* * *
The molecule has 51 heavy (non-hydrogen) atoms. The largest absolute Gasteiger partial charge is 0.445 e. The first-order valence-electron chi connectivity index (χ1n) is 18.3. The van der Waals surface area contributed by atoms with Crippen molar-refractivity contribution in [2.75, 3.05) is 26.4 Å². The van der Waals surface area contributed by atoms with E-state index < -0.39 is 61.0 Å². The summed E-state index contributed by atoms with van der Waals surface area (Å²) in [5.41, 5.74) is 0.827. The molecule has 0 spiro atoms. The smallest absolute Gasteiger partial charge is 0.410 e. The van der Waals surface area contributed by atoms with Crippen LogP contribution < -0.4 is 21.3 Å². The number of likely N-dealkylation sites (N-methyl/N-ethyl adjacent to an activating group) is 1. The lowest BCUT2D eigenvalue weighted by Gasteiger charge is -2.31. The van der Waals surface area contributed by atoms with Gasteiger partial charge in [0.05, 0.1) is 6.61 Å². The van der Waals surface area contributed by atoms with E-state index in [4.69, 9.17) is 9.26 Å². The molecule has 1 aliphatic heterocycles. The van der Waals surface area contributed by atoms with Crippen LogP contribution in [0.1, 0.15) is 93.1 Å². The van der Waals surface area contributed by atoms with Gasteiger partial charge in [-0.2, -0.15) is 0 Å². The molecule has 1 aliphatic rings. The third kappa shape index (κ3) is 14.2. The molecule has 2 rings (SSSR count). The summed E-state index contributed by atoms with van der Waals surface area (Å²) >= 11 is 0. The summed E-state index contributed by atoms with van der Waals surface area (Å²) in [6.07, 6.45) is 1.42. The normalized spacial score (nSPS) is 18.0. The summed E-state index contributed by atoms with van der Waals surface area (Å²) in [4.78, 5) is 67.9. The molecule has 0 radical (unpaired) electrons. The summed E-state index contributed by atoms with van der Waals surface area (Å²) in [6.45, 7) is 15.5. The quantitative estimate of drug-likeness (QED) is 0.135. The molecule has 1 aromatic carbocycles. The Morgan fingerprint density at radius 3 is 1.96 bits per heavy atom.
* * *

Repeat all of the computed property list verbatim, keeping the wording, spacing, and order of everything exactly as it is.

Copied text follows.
The molecule has 51 heavy (non-hydrogen) atoms. The largest absolute Gasteiger partial charge is 0.445 e. The first-order valence-electron chi connectivity index (χ1n) is 18.3. The van der Waals surface area contributed by atoms with Crippen molar-refractivity contribution in [2.75, 3.05) is 26.4 Å². The van der Waals surface area contributed by atoms with E-state index < -0.39 is 61.0 Å². The summed E-state index contributed by atoms with van der Waals surface area (Å²) in [5.41, 5.74) is 0.827. The molecule has 0 spiro atoms. The smallest absolute Gasteiger partial charge is 0.410 e. The van der Waals surface area contributed by atoms with Crippen LogP contribution < -0.4 is 21.3 Å². The number of likely N-dealkylation sites (N-methyl/N-ethyl adjacent to an activating group) is 1. The lowest BCUT2D eigenvalue weighted by Gasteiger charge is -2.31. The van der Waals surface area contributed by atoms with Gasteiger partial charge in [0.05, 0.1) is 6.61 Å². The van der Waals surface area contributed by atoms with E-state index in [4.69, 9.17) is 9.26 Å². The molecule has 1 aliphatic heterocycles. The van der Waals surface area contributed by atoms with Crippen LogP contribution in [0.1, 0.15) is 93.1 Å². The van der Waals surface area contributed by atoms with Gasteiger partial charge in [-0.2, -0.15) is 0 Å². The molecule has 1 aliphatic rings. The third kappa shape index (κ3) is 14.2. The molecule has 2 rings (SSSR count). The summed E-state index contributed by atoms with van der Waals surface area (Å²) >= 11 is 0. The summed E-state index contributed by atoms with van der Waals surface area (Å²) in [6.07, 6.45) is 1.42. The normalized spacial score (nSPS) is 18.0. The summed E-state index contributed by atoms with van der Waals surface area (Å²) in [4.78, 5) is 67.9. The molecule has 0 radical (unpaired) electrons. The summed E-state index contributed by atoms with van der Waals surface area (Å²) in [6.45, 7) is 15.5. The quantitative estimate of drug-likeness (QED) is 0.135. The molecule has 1 aromatic carbocycles. The Morgan fingerprint density at radius 3 is 1.96 bits per heavy atom.